24E: What was you cupcake business called?
SM: Cynically Delicious.
24E: How did you end up here in Northern California?
SM: I went to Cal. I think that Cal was a very unique experience in that it is an extension of entrepreneurship in a lot of ways because it is a very independent university. They encourage you to explore everything. Also, everyone is really engaged in activism. I wonder if I would have stayed in social-driven companies, if it wasn’t for Cal.
24E: It sounds like it was a good fit for you. What did you study?
SM: I studied film. I wanted to be a screenwriter.
24E: Did you stay here in the East Bay after you graduated?
SM: I traveled for a little while, traveled and backpacked through Europe and went to Sri Lanka. My sister and I went together. After college was my first time going to Sri Lanka. My sister and I went together.
24E: Did that trip impact your menus [at the Town Kitchen], and how you liked to cook and think about food?
SM: We don’t have anything that’s necessarily Sri Lankan on the menu, although I think it would be really cool to have a week of Sri Lankan menus. I think it made me really excited about the idea of slow cooking and really thinking about food anthropology and where our food comes from, in less of a clinical way and more of a community way. How do we tell our stories through food? I think that’s very much a part of our programming here, is we pick up a lot of dishes and we’re exposed to so much great food in the Bay Area.
24E: How do you recruit your students and what can they learn?
SM: In the summer, we launched and piloted our education initiative. That was called Youth Food Project. We did that in cooperation with Mamacitas Café, Beyond Emancipation, Mandela MarketPlace, and Youth UpRising sent us a few students.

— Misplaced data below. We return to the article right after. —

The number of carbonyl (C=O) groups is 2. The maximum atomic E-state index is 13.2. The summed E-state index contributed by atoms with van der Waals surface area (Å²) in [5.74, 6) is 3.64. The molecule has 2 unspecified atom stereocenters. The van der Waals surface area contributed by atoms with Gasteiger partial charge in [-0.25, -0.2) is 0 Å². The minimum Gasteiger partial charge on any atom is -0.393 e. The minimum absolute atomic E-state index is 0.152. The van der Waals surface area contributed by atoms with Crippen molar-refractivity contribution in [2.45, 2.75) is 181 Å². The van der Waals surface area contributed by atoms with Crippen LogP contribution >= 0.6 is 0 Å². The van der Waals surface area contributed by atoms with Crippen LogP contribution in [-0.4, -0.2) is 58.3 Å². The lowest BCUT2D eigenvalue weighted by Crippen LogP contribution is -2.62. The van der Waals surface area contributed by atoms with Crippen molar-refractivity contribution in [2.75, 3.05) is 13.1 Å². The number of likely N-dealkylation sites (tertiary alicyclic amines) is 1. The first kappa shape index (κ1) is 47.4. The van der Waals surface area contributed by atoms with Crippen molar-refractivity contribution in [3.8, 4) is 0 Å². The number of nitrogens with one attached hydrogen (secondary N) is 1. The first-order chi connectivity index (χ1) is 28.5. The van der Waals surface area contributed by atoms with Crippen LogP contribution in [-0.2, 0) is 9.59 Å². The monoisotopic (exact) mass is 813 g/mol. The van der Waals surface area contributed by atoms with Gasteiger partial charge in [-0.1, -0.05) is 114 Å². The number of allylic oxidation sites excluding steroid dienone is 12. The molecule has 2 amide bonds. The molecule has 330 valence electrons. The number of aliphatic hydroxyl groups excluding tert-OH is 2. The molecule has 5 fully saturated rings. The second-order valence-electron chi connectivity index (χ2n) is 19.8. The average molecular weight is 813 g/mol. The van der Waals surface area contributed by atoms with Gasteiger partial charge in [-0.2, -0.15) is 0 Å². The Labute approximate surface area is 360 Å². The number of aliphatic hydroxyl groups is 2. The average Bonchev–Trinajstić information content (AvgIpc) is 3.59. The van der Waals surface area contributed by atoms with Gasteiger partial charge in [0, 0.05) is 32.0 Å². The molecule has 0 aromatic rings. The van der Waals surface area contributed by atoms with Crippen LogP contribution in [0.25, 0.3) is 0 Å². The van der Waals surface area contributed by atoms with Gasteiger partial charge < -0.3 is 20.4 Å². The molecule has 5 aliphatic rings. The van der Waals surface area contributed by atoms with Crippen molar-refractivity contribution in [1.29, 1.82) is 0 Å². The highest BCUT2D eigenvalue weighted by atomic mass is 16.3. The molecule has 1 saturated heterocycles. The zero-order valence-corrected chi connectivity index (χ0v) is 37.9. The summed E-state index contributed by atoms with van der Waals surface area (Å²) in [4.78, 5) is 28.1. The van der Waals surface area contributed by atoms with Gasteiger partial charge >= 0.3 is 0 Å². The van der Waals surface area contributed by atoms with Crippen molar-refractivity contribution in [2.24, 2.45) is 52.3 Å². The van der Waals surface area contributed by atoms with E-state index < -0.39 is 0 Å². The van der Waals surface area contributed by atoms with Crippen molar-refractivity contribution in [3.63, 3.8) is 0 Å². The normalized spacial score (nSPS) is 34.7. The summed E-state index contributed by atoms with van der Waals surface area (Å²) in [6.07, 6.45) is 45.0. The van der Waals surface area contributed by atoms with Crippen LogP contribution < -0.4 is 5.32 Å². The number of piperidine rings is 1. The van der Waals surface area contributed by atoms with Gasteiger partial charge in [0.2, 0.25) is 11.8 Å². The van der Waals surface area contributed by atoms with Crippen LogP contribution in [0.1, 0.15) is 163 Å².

We sat down together and we created a curriculum that was food justice focused and food service and entrepreneurship. The students – we had 14 students in our first cohort and some of them worked at Mamacitas – some worked with us. Some worked at Real Food Cup, which is another company here, with Shawn over at Tart! Bakery, and then at Mandela MarketPlace. We had a panel of entrepreneurs of color. Mandela has this really great cooperative model that they shared. The idea was to make it really interactive and they learned knife skills through Jefferson. They learned barista skills through Red Bay Coffee, and to also talk about food anthropology, food justice, and talk about communities of color. And talk about how food access plays into that.
24E: When you say food justice, what does that mean?
SM: It’s really around food access and food marketing. Talking about how we’re actively marketed to, and about diabetes and how that plays into black and brown communities. Also, access. When you have direct marketing, like McDonald’s and toys, in the community that has high diabetes, that’s really problematic.
Also, as a term of empowerment, we have a lot of buying power, and young people do, too. Young people are huge consumers, and we can use that money to spend locally and to support companies that we really believe in. To educate our brothers and sisters about food and about eating healthy in a fun way. We started teaching cooking classes and it’ll be Brian and Rashan teaching. They taught tortilla making to young kids.
It’s not meant to be like, ‘Yeah, we all need to eat super healthy, eat quinoa and that’s the only thing you can eat.’ It’s more like, ‘How can we talk about the process of making things and that things can be made from scratch really easily? Also, how can we make things that feel a little bit healthier?’ A lot of it, too is talking about how we got to this idea of Mexican food being cheese and heavy, and that’s not what it looks like in Mexico.
24E: What is some information about your youth…about their age, their education, and their background?